European shares slipped on Wednesday, as investors doubted euro zone governments' ability to stem the region's debt crisis, and the European Central Bank's buying of sovereign bonds had only a limited effect on rising yields.
Equity indexes moved in and out of positive territory several times, taking their cue from the bond markets. Rising bond yields have been a major factor in pushing down equity prices in the last few days.
At 12:45 p.m., the pan-European FTSEurofirst 300 <.FTEU3> index of top European shares was down 0.2 percent at 968.69 points, extending its decline into a third session. Earlier in the session it was up more than 1 percent, as high as 981.24.
The market got a bit ahead of itself on the (ECB) bond buying ... It's hard to work out what's happening, said Sean Power, equity analyst at City Index.
The European Central Bank stepped in to stem an accelerating sell-off of euro zone government bonds on Wednesday, traders said, after the United States called for more decisive action to halt a spreading sovereign debt crisis.
Initially, this had the effect of bringing Italian sovereign bond yields below 7 percent, the level widely regarded as unsustainable. But by late morning, yields were up at 7.17 percent.
Italy's FTSE MIB <.FTMIB> was down 0.1 percent, and has lost more than 24 percent in 2011.
Strategists said political uncertainty as Italy formed a new government would continue to unnerve investors. Prime Minister designate Mario Monti unveiled Italy's new government on Wednesday after an intense two days of consultations aimed at staving off a major financial crisis, but he may still face an early election.
There will be scepticism about his ability to do anything meaningful about bringing down the debt level, said Ian King, head of international equities at Legal & General, which has 356 billion pounds under management.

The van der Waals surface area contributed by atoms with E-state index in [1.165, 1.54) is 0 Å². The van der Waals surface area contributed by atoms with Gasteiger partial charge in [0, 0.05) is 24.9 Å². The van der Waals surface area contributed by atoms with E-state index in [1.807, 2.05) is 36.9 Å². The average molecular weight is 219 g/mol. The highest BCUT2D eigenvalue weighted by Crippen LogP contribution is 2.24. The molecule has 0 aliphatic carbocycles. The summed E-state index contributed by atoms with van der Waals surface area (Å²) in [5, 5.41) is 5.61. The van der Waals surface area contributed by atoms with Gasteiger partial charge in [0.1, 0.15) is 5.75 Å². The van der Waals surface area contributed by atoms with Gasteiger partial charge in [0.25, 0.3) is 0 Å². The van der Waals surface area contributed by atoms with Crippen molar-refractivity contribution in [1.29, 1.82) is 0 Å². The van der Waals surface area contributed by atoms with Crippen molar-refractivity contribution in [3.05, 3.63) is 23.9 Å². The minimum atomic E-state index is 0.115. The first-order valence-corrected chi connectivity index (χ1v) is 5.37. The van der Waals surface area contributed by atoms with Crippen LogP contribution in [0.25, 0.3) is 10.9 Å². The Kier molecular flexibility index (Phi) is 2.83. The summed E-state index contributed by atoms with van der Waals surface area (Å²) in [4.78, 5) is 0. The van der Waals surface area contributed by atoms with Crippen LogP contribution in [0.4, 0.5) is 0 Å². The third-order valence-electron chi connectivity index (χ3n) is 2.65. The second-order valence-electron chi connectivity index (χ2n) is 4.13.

With all the uncertainties, equities will find it hard to make much progress from here.
FRENCH YIELD SPREAD
France's CAC 40 <.FCHI> put on 0.2 percent, in a slight rebound from the previous session's losses. Banking heavyweights Credit Agricole
Investors remain worried that France, the euro zone's second-largest economy, could be dragged into the debt crisis, as some of its banks are heavily exposed to euro zone sovereign debt.
The yield spread of 10-year French government bonds over their German equivalents widened to a euro-era high on Wednesday.
Highlighting the economic concerns, the chief executive of Societe Generale would not rule out a recession in France next year and said the bank would have to cut hundreds of jobs to strengthen its balance sheet, according to a union memo.
This market is not about macro or micro data; it's all about sovereign bond yields. The apostles of the value style (of investing) have been saying for 18 months: 'stocks are cheap'. They look cheap indeed, but the focus is elsewhere, said Bertrand Lamielle, head of asset management at Paris-based B*Capital.
Among individual shares, French power utility EDF
Spain's IBEX <.IBEX> rose 0.5 percent. The country faces a major test of confidence in a bond auction on Thursday, as well as a general election at the weekend.
(Additional reporting by Dominic Lau; Editing by Will Waterman)